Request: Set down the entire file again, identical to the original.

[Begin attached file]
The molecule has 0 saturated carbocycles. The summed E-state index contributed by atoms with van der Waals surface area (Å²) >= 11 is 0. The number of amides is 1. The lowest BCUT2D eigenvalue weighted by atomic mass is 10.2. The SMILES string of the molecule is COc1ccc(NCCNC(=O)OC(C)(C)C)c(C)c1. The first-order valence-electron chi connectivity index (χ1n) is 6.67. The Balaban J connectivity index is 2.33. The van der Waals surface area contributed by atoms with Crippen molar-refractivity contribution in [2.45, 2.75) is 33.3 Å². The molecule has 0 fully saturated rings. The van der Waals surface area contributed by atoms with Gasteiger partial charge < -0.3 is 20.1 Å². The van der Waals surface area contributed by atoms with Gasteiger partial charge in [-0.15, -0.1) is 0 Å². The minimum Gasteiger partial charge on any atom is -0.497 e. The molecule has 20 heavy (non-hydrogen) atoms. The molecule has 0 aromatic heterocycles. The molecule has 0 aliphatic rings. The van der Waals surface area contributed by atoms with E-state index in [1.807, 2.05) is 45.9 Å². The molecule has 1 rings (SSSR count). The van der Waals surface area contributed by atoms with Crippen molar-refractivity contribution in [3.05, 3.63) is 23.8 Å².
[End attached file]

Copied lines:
The molecule has 0 saturated carbocycles. The summed E-state index contributed by atoms with van der Waals surface area (Å²) >= 11 is 0. The number of amides is 1. The lowest BCUT2D eigenvalue weighted by atomic mass is 10.2. The SMILES string of the molecule is COc1ccc(NCCNC(=O)OC(C)(C)C)c(C)c1. The first-order valence-electron chi connectivity index (χ1n) is 6.67. The Balaban J connectivity index is 2.33. The van der Waals surface area contributed by atoms with Crippen molar-refractivity contribution in [2.45, 2.75) is 33.3 Å². The molecule has 0 fully saturated rings. The van der Waals surface area contributed by atoms with Gasteiger partial charge < -0.3 is 20.1 Å². The van der Waals surface area contributed by atoms with Gasteiger partial charge in [-0.15, -0.1) is 0 Å². The minimum Gasteiger partial charge on any atom is -0.497 e. The molecule has 20 heavy (non-hydrogen) atoms. The molecule has 0 aromatic heterocycles. The molecule has 0 aliphatic rings. The van der Waals surface area contributed by atoms with E-state index in [1.807, 2.05) is 45.9 Å². The molecule has 1 rings (SSSR count). The van der Waals surface area contributed by atoms with Crippen molar-refractivity contribution in [3.05, 3.63) is 23.8 Å².